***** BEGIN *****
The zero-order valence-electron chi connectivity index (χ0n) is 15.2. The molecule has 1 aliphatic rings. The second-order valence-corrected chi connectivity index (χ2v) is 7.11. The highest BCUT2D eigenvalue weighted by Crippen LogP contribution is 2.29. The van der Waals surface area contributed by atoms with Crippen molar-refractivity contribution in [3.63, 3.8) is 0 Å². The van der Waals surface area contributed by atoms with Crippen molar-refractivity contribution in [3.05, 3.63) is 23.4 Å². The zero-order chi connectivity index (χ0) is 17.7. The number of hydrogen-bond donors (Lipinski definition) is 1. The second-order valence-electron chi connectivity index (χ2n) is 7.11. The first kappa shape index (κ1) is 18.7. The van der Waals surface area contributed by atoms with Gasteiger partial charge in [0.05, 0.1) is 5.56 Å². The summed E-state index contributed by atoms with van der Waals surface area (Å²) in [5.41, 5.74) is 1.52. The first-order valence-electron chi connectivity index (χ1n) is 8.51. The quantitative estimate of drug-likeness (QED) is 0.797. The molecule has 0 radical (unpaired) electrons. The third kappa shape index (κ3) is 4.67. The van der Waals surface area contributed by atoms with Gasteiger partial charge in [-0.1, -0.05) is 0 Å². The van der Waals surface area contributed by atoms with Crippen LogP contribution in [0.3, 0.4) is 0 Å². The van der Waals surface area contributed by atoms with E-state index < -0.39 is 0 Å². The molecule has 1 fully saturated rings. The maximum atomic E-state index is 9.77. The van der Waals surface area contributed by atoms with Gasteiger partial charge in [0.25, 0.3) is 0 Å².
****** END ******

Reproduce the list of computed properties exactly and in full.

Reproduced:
The zero-order valence-electron chi connectivity index (χ0n) is 15.2. The molecule has 1 aliphatic rings. The second-order valence-corrected chi connectivity index (χ2v) is 7.11. The highest BCUT2D eigenvalue weighted by Crippen LogP contribution is 2.29. The van der Waals surface area contributed by atoms with Crippen molar-refractivity contribution in [3.63, 3.8) is 0 Å². The van der Waals surface area contributed by atoms with Crippen molar-refractivity contribution in [3.05, 3.63) is 23.4 Å². The zero-order chi connectivity index (χ0) is 17.7. The number of hydrogen-bond donors (Lipinski definition) is 1. The second-order valence-electron chi connectivity index (χ2n) is 7.11. The first kappa shape index (κ1) is 18.7. The van der Waals surface area contributed by atoms with Gasteiger partial charge in [0.05, 0.1) is 5.56 Å². The summed E-state index contributed by atoms with van der Waals surface area (Å²) in [5.41, 5.74) is 1.52. The first-order valence-electron chi connectivity index (χ1n) is 8.51. The quantitative estimate of drug-likeness (QED) is 0.797. The molecule has 0 radical (unpaired) electrons. The third kappa shape index (κ3) is 4.67. The van der Waals surface area contributed by atoms with Gasteiger partial charge in [-0.1, -0.05) is 0 Å². The van der Waals surface area contributed by atoms with Crippen LogP contribution in [0.3, 0.4) is 0 Å². The van der Waals surface area contributed by atoms with E-state index < -0.39 is 0 Å². The molecule has 1 fully saturated rings. The maximum atomic E-state index is 9.77. The van der Waals surface area contributed by atoms with Gasteiger partial charge in [0.25, 0.3) is 0 Å².